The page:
The coronavirus crisis has effectively applied “a hand brake ” to the Irish property market, halting construction, mortgage approvals and sales, according to estate agent DNG.
In its latest quarterly report on the residential market in Dublin, the company said prices in the capital remained relatively stable during the first quarter of 2020, with the average price of a resale home rising 0.4 per cent.
DNG’s house price gauge, which measures resale property prices across Dublin, suggested price pressure remained strongest at the entry level to the market, with prices below €300,000 recording growth of 0.8 per cent in the first quarter, whereas properties valued above €500,000 saw a more modest rise of 0.3 per cent over the period.
However, this was before the Covid-19 outbreak effectively stalled the residential market in its tracks.
"Never has the picture in the rear-view and front-view mirrors of the property market looked so different than at the present time, and like virtually all sectors of the economy, activity levels have been negatively impacted in recent weeks," said DNG's director of research Paul Murgatroyd.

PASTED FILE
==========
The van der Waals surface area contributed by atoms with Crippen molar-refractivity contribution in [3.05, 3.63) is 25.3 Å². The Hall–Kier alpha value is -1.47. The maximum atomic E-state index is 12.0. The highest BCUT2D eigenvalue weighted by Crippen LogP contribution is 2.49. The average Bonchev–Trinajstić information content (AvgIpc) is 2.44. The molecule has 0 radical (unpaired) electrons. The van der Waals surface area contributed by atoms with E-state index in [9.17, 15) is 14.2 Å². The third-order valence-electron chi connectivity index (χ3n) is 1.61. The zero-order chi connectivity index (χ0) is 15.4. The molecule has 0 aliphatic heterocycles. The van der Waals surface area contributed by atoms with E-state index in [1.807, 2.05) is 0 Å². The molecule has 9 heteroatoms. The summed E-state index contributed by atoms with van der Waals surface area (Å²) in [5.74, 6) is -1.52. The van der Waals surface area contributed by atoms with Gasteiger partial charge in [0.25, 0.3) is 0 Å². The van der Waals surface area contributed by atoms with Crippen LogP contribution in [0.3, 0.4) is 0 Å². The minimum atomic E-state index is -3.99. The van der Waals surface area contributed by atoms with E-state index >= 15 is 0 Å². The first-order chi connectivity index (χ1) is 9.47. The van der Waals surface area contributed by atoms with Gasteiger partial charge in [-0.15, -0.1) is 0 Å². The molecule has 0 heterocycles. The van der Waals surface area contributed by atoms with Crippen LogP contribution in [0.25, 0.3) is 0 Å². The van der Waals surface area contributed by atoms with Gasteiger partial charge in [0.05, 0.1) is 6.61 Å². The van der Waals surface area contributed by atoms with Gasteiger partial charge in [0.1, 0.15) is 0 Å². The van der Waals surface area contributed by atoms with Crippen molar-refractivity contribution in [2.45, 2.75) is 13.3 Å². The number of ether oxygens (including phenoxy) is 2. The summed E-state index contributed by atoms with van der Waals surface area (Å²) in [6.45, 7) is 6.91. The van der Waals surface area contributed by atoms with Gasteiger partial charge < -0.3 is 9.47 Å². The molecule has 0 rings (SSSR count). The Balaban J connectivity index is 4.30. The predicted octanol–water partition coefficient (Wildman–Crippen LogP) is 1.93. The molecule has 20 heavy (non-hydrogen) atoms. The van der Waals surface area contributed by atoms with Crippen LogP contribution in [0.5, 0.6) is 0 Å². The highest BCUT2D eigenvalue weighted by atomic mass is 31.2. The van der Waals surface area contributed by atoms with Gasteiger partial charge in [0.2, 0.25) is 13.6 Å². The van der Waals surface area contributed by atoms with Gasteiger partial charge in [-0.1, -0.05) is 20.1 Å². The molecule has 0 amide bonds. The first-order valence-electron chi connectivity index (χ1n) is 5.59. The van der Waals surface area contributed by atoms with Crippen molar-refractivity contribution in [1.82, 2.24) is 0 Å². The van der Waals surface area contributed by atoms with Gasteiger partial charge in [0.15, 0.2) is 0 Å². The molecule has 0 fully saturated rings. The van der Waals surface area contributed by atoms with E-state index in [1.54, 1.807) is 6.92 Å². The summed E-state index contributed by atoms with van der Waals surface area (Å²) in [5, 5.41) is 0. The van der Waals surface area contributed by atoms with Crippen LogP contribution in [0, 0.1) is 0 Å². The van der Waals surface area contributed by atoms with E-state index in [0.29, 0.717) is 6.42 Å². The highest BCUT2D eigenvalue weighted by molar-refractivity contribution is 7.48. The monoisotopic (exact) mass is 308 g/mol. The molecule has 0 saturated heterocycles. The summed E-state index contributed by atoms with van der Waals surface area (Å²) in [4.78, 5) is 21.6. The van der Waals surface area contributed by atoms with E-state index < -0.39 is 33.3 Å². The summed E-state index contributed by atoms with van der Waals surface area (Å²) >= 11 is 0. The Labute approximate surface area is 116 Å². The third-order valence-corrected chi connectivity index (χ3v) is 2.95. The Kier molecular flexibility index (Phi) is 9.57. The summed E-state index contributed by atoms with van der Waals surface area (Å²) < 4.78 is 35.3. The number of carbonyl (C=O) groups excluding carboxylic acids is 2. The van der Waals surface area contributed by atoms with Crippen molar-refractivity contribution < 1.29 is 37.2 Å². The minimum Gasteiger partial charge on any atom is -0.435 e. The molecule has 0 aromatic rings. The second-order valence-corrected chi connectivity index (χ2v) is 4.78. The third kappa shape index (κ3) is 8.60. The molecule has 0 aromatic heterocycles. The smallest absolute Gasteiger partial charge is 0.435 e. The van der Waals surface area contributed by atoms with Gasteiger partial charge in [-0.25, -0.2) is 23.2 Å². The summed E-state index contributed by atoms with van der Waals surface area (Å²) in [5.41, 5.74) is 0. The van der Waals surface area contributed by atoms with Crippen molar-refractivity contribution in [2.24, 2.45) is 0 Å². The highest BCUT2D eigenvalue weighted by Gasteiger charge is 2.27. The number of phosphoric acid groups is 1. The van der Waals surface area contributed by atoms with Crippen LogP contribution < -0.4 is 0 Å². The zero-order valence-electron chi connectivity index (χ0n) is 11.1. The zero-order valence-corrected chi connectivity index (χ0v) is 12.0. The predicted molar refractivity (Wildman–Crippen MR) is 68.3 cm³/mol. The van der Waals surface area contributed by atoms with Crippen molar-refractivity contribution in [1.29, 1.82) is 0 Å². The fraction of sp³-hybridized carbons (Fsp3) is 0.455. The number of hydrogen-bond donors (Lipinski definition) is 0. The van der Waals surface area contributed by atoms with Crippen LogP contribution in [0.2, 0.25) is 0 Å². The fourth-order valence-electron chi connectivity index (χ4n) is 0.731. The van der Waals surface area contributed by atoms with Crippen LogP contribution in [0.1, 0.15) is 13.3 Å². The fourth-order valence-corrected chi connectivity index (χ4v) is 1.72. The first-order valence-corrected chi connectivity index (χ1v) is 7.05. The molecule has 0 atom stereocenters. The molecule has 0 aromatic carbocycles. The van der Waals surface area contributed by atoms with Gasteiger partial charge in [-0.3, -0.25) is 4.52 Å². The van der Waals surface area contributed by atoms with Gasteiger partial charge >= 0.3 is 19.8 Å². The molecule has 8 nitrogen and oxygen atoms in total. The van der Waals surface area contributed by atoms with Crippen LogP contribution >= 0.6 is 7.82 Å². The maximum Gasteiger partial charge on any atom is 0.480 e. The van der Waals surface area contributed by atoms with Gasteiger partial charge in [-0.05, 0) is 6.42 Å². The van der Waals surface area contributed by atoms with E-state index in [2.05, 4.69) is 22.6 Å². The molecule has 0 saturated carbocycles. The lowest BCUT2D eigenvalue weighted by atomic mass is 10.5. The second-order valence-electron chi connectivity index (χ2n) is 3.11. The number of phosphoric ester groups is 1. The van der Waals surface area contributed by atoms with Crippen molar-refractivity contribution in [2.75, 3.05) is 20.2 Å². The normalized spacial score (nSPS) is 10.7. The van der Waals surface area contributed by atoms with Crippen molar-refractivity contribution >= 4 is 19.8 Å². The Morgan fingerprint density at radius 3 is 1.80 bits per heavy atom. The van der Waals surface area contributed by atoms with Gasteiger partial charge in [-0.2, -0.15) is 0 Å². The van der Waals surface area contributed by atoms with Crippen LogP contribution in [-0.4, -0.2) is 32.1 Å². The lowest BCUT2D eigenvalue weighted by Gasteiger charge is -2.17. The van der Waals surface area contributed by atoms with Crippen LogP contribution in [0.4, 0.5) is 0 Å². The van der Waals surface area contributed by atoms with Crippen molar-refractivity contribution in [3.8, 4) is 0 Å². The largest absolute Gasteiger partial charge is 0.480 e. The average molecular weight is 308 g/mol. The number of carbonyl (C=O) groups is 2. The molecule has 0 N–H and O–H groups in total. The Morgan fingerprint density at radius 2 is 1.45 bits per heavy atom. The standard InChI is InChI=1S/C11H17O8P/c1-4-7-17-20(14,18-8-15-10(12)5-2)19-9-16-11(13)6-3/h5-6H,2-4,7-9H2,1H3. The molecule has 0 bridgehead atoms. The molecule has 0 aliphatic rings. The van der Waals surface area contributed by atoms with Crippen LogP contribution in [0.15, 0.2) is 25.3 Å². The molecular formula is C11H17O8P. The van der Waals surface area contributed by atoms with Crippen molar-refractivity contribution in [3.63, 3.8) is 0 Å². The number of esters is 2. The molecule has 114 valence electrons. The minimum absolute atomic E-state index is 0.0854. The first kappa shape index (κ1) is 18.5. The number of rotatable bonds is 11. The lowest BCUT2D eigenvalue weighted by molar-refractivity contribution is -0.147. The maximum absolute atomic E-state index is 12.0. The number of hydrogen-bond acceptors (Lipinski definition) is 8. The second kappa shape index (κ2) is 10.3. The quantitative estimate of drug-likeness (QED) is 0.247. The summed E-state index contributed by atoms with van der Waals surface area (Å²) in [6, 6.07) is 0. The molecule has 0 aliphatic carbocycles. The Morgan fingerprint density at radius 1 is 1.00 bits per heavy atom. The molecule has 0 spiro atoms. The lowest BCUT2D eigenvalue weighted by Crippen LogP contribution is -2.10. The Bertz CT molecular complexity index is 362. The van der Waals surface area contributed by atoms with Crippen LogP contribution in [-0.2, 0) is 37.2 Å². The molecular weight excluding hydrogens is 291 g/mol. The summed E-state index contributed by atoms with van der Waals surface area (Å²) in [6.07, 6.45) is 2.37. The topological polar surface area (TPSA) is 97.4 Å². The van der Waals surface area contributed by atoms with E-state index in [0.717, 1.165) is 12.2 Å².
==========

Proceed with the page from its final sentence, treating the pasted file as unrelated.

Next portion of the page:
“It is unclear what effect the outbreak will have on prices in the short term, but much slower than forecast economic growth and the recent jump in unemployment can only be detrimental to the market.”
DNG chief executive Keith Lowe said the data for January and February showed that the market was moving up a gear "just as the hand brake was applied by the spread of the coronavirus, and the necessary but severe restrictions it has forced upon on every sector of society and the economy at the present time".
“It has changed the way all businesses operate, but the early signs are that potential buyers remain very active in the market,” he said, noting the firm was handling a greater number of engagements via online inquiry channels.
DNG’s latest report said that one in four of all sales in the first quarter were investors offloading rental properties “as the exodus of the small landlord from the market continues in the capital where values have recovered most since the downturn”.